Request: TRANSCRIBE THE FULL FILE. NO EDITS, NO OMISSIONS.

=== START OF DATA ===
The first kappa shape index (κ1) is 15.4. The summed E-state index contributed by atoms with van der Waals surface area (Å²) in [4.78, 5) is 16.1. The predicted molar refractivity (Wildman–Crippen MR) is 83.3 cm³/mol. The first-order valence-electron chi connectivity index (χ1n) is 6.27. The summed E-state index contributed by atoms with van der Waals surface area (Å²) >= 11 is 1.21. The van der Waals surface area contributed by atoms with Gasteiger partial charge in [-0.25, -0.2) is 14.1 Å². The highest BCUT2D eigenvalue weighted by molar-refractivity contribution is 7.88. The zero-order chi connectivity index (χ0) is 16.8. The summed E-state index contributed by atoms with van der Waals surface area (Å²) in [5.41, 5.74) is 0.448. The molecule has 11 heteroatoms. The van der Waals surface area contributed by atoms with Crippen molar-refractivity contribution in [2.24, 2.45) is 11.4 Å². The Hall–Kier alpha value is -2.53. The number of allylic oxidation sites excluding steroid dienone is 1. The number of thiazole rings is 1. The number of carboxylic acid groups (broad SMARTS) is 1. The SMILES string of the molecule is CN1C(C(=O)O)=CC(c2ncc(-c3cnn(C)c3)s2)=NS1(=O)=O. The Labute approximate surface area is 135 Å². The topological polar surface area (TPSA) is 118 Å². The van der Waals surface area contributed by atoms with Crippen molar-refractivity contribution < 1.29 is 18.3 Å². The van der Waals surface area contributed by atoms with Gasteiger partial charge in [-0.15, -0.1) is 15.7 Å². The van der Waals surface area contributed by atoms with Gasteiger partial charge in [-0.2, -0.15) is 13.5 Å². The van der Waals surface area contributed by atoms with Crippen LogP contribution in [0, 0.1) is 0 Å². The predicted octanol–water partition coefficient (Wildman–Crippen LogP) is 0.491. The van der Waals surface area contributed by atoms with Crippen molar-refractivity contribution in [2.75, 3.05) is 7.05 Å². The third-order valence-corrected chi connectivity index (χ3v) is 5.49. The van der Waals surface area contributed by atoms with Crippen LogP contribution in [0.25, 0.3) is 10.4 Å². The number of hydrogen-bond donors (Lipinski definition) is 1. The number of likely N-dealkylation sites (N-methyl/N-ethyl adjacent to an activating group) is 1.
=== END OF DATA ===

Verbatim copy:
The first kappa shape index (κ1) is 15.4. The summed E-state index contributed by atoms with van der Waals surface area (Å²) in [4.78, 5) is 16.1. The predicted molar refractivity (Wildman–Crippen MR) is 83.3 cm³/mol. The first-order valence-electron chi connectivity index (χ1n) is 6.27. The summed E-state index contributed by atoms with van der Waals surface area (Å²) >= 11 is 1.21. The van der Waals surface area contributed by atoms with Gasteiger partial charge in [-0.25, -0.2) is 14.1 Å². The highest BCUT2D eigenvalue weighted by molar-refractivity contribution is 7.88. The zero-order chi connectivity index (χ0) is 16.8. The summed E-state index contributed by atoms with van der Waals surface area (Å²) in [5.41, 5.74) is 0.448. The molecule has 11 heteroatoms. The van der Waals surface area contributed by atoms with Crippen molar-refractivity contribution in [2.24, 2.45) is 11.4 Å². The Hall–Kier alpha value is -2.53. The number of allylic oxidation sites excluding steroid dienone is 1. The number of thiazole rings is 1. The number of carboxylic acid groups (broad SMARTS) is 1. The SMILES string of the molecule is CN1C(C(=O)O)=CC(c2ncc(-c3cnn(C)c3)s2)=NS1(=O)=O. The Labute approximate surface area is 135 Å². The topological polar surface area (TPSA) is 118 Å². The van der Waals surface area contributed by atoms with Crippen molar-refractivity contribution < 1.29 is 18.3 Å². The van der Waals surface area contributed by atoms with Gasteiger partial charge in [-0.15, -0.1) is 15.7 Å². The van der Waals surface area contributed by atoms with Gasteiger partial charge in [-0.2, -0.15) is 13.5 Å². The van der Waals surface area contributed by atoms with Crippen LogP contribution in [0, 0.1) is 0 Å². The predicted octanol–water partition coefficient (Wildman–Crippen LogP) is 0.491. The van der Waals surface area contributed by atoms with Crippen molar-refractivity contribution in [2.75, 3.05) is 7.05 Å². The third-order valence-corrected chi connectivity index (χ3v) is 5.49. The van der Waals surface area contributed by atoms with Crippen LogP contribution in [0.25, 0.3) is 10.4 Å². The number of hydrogen-bond donors (Lipinski definition) is 1. The number of likely N-dealkylation sites (N-methyl/N-ethyl adjacent to an activating group) is 1.